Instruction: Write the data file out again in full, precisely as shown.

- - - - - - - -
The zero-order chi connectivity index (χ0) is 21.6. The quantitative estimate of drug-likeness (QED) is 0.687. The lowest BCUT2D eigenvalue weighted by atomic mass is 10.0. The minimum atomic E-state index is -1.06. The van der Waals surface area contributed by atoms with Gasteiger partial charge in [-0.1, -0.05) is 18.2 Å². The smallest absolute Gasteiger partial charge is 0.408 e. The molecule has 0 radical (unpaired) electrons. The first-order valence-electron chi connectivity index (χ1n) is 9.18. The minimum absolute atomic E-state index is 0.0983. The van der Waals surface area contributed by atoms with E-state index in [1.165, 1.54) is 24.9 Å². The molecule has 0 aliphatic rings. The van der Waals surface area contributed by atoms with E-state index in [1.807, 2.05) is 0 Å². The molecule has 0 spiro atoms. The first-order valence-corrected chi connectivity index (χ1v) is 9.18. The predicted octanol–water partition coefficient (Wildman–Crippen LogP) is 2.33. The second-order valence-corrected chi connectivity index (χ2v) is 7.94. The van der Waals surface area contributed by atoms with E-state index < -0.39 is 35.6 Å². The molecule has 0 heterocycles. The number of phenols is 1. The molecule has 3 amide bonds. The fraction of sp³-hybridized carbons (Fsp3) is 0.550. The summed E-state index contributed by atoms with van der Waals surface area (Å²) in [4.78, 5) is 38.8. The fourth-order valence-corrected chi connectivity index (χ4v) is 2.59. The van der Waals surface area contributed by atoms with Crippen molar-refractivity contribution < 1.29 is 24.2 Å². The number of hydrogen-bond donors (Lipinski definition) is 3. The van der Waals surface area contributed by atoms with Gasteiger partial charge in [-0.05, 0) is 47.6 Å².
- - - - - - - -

The zero-order chi connectivity index (χ0) is 21.6. The quantitative estimate of drug-likeness (QED) is 0.687. The lowest BCUT2D eigenvalue weighted by atomic mass is 10.0. The minimum atomic E-state index is -1.06. The van der Waals surface area contributed by atoms with Gasteiger partial charge in [-0.1, -0.05) is 18.2 Å². The smallest absolute Gasteiger partial charge is 0.408 e. The molecule has 0 radical (unpaired) electrons. The first-order valence-electron chi connectivity index (χ1n) is 9.18. The minimum absolute atomic E-state index is 0.0983. The van der Waals surface area contributed by atoms with E-state index in [1.165, 1.54) is 24.9 Å². The molecule has 0 aliphatic rings. The van der Waals surface area contributed by atoms with E-state index in [1.807, 2.05) is 0 Å². The molecule has 0 spiro atoms. The first-order valence-corrected chi connectivity index (χ1v) is 9.18. The predicted octanol–water partition coefficient (Wildman–Crippen LogP) is 2.33. The second-order valence-corrected chi connectivity index (χ2v) is 7.94. The van der Waals surface area contributed by atoms with E-state index < -0.39 is 35.6 Å². The molecule has 0 heterocycles. The number of phenols is 1. The molecule has 3 amide bonds. The fraction of sp³-hybridized carbons (Fsp3) is 0.550. The summed E-state index contributed by atoms with van der Waals surface area (Å²) in [4.78, 5) is 38.8. The fourth-order valence-corrected chi connectivity index (χ4v) is 2.59. The van der Waals surface area contributed by atoms with Crippen molar-refractivity contribution < 1.29 is 24.2 Å². The number of hydrogen-bond donors (Lipinski definition) is 3. The van der Waals surface area contributed by atoms with Gasteiger partial charge in [-0.05, 0) is 47.6 Å².